- The Washington Times - Friday, February 5, 2010

LIT: A MEMOIR

By Mary Karr

HarperCollins, $25.99,400 pages

SOMEWHERE TOWARDS THE END: A MEMOIR

By Diana Athill

Norton, $24.95, 192 pages

REVIEWED BY MARION ELIZABETH RODGERS

In “Memoir: A History,” released at the end of last year, Ben Yagoda writes that according to Nielsen BookScan, which traces 70 percent of total book sales, the category Personal Memoirs increased 400 percent from 2004 to 2008. In Britain, memoirs accounted for seven of the top 10 best-selling nonfiction hardcovers for 2007 and 2008. We seem to be fascinated by the intimate confessions of other people’s life stories, whether they are true or not.

The current darling of New York, Mary Karr of “The Liars ‘Club” and “Cherry,” has, after seven years, produced “Lit,” volume three of her middle-aged life. The previous two detailed her hardscrabble Texas childhood and adolescence, of which Entertainment Weekly rated “The Liars’ Club” No. 4 in the top 100 books published in the past 25 years.

In “Lit,” Ms. Karr tells about her descent into alcoholism and madness, her marriage and divorce, the birth of her son and, finally, her redemption through faith. In “Lit,” we delve into that genre of memoir that has been multiplying steadily with tiresome regularity: profanity-peppered, tough-talking, gum-chewing, drug-filled, alcohol-hazed, incest/abused.

You will find echoes in such current best-sellers as “Eat, Pray, Drink, Love,” in which Elizabeth Gilbert has cashed in on her descriptions of all four in different geographic locations, and David Small’s cartoon-memoir, “Stitches,” the account of his miserable childhood wherein he blames his parents for giving him cancer.

What is so compelling about “Lit” that it should hold our interest? According to the New York Times, Newsweek, Kirkus, Publishers Weekly, the New Yorker, et al., Ms. Karr’s story is “about all of us.” I hope not.

Then how do we rate the quality of this memoir as a fresh and lasting work of art? Ms. Karr’s writing has been compared to that of Sylvia Plath and Gerard Manley Hopkins. Critical acclaim notwithstanding, I do not see any “poetic sensibility” infused in a single sentence of this vastly overrated book.

If you don’t believe me, go take a look for yourself. Compare a page by Ms. Karr to the elegant prose found in Diana Athill’s “Somewhere Towards the End,” an unflinching memoir that tackles what it means to grow old.

Like Ms. Karr, Ms. Athill is no sentimentalist, nor is she a prude. One of the great book editors of the 20th century, Ms. Athill has written several memoirs, among them “Instead of a Letter” and “Stet,” about her career editing the likes of V.S. Naipaul and Jean Rhys.

In “Somewhere Towards the End,” the 91-year-old Ms. Athill unabashedly acknowledges being “the other woman” who destroyed marriages, reflects what it means to age, lose one’s sexuality and care for loved ones. At random, consider how each author has handled her life story.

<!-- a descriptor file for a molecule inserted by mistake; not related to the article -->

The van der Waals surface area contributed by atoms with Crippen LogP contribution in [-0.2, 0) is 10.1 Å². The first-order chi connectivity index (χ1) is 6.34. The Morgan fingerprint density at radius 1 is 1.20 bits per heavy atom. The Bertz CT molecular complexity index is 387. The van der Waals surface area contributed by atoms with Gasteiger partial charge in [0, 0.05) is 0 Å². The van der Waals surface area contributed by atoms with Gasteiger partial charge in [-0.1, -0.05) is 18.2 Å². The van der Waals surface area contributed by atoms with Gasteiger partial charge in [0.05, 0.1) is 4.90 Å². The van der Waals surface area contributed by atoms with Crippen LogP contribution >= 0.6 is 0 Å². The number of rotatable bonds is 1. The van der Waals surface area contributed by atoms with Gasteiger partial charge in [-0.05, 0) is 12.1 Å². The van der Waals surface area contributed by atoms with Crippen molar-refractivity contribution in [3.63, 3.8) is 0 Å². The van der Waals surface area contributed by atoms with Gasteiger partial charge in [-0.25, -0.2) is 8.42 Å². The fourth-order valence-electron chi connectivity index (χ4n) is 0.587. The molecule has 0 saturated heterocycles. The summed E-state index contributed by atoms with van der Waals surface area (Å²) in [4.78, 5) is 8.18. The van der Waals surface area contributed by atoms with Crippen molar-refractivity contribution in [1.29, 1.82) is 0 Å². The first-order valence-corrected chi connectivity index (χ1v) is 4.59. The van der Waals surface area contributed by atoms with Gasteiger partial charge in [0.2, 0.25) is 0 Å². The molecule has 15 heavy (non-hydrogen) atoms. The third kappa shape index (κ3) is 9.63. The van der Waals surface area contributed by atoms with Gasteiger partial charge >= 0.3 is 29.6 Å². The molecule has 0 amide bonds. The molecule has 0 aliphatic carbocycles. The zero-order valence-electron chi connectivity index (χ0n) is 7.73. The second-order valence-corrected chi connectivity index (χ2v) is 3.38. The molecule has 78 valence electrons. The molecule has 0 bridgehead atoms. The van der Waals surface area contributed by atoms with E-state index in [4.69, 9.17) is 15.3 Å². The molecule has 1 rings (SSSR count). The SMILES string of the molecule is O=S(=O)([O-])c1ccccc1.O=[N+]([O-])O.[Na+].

First Ms. Karr: “Oh, [expletive], I think. Mother fell down and pissed her pants, Daddy got in fistfights and drank himself to death. (Who but a drunk, I wonder looking back, could sit on a porch alone and get in an argument?) I turned out half-okay; well, a quarter - at least a tenth okay.”

Now Athill: “All through my sixties I felt I was still within hailing distance of middle-age, not safe on its shores, perhaps, but navigating its coastal waters. My seventieth birthday failed to change this because I managed scarcely to notice it, but my seventy-first did change it. Being ‘over seventy’ is being old; suddenly I was aground on the fact and saw that the time had come to size it up.”

Without resorting to cliche, crassness or despondency, Ms. Athill’s prose shines with truthfulness and understanding. You may not personally approve of Ms. Karr or Ms. Athill, their morals, choices, lovers or friendships. But what of it? Neither narrative professes to be happy talk. What is important is how each author has used her talent and insight to express her personal life. One memoir is a self-absorbed adolescent rant that seldom, if ever, elevates the reader to feeling an iota of compassion, to even care what comes next. By contrast, the other is a measured reflection, written by a mature woman who has something to say and who says it well.

At the end of her memoir, Ms. Athill sums up her years on earth with candor and common sense. Although human life is “less than a blink of an eyelid,” she concludes, one’s life can contain many opposites: “serenity and tumult, heartbreak and happiness, coldness and warmth, grabbing and giving.”

Here is Ms. Karr’s take on her own current phase: “[B]y the time Mother died, any of the old anger had been siphoned out of me like poison from a snakebite.”

In “Literary Life: A Second Memoir,” Larry McMurtry, the Pulitzer Prize-winning author of “Lonesome Dove,” shrugs off the observation that much of his work is no longer reviewed. Instead, he recalls a long-lost book by Ford Madox Ford, titled “New York Is Not America.”

When it comes to heralded memoirs such as “Lit,” I realize I am in the minority when assessing the current bleak literary landscape, littered with books by the truckload. Go to any excellent university library (no, not Kindle) and examine the trash that was once in vogue during the 18th century. Then turn to Samuel Johnson. And consider anew what makes up art that outlasts the ages.

Marion Elizabeth Rodgers is the author of “Mencken: The American Iconoclast.”


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